Washington could have warned the Taliban against marching on Kabul but did not do so. It could have provided air cover for the 350K Afghan Army. Again, it failed. Washington only ordered drone strikes in eastern Afghanistan after the Islamic State of Iraq and Syria based in Khorasan Province (ISIS-K) allegedly sent a suicide bomber against US troops and locals gathered outside the wall at Kabul International Airport. ISIS-K and the Taliban are rivals but may not engage in a struggle for political power.

Army melted away . . .

The Afghan Army did not want to fight another bloody war, after 20 years, for the country. It simply melted away before Kabul into the countryside and across the border into neighbouring countries.

The north and west in Afghanistan are mostly Tajik and Hazara country. The same people live across the border.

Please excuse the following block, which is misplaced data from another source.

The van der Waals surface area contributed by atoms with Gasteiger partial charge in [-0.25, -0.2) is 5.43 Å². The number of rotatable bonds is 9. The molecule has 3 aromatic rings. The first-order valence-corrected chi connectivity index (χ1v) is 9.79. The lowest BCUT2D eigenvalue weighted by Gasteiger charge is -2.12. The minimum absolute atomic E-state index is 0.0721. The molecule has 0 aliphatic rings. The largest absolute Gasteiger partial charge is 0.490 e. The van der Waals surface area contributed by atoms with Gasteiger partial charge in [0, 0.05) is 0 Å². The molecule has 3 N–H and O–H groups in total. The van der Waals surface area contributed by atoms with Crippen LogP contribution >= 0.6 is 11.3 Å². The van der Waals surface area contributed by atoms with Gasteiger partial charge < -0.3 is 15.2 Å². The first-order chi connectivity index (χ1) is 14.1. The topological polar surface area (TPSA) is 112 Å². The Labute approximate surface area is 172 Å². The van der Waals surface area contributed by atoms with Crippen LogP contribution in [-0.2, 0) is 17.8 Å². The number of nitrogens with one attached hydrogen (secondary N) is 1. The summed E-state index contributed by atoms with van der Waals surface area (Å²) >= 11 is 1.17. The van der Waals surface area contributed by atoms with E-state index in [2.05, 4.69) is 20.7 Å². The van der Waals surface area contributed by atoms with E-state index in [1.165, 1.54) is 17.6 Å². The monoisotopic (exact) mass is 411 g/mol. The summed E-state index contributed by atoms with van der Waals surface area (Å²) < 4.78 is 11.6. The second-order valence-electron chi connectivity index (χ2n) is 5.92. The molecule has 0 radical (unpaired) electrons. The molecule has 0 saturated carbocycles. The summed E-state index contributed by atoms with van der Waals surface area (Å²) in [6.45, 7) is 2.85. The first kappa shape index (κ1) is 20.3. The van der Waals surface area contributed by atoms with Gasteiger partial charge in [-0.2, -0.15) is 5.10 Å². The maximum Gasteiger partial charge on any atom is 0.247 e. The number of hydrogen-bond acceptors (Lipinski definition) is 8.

It’s unlikely that they will allow the Pathan-dominated Taliban from the south and east to occupy their traditional homeland in Afghanistan. The Pathan also make up most of the people in the North West Frontier Province in neighbouring Pakistan.

Ironically, there are more Pathan in India than in Afghanistan and Pakistan put together. Many Afghans have ruled in Delhi, India. Afghanistan was part of India during the reign of Ashoka the Great when Buddhism dominated the region and at other times.

If US troops can remain in Germany and Japan since World War II and South Korea since the Korean War, they could have continued to stay in South Vietnam and Afghanistan.

Vietnam had a happy ending. It has become a strong US ally. France made the grave strategic error of not leaving Vietnam after World War II. Instead, it got the US involved in the Vietnam War for 30 years.

Unlike South Vietnam and South Korea, the prognosis may not be good on Afghanistan.

Author: fernzthegreat

Joe Fernandez holds a honours degree in management, majoring in economics, and has opted from academia in law to being a jurist. He was trained professionally on the job as a journalist. He's a longtime Borneo watcher, keen on the history and legal aspects of Malaya's presence in Sabah and Sarawak. He teaches the English language privately and has emerged as a subject matter expert in public examination techniques.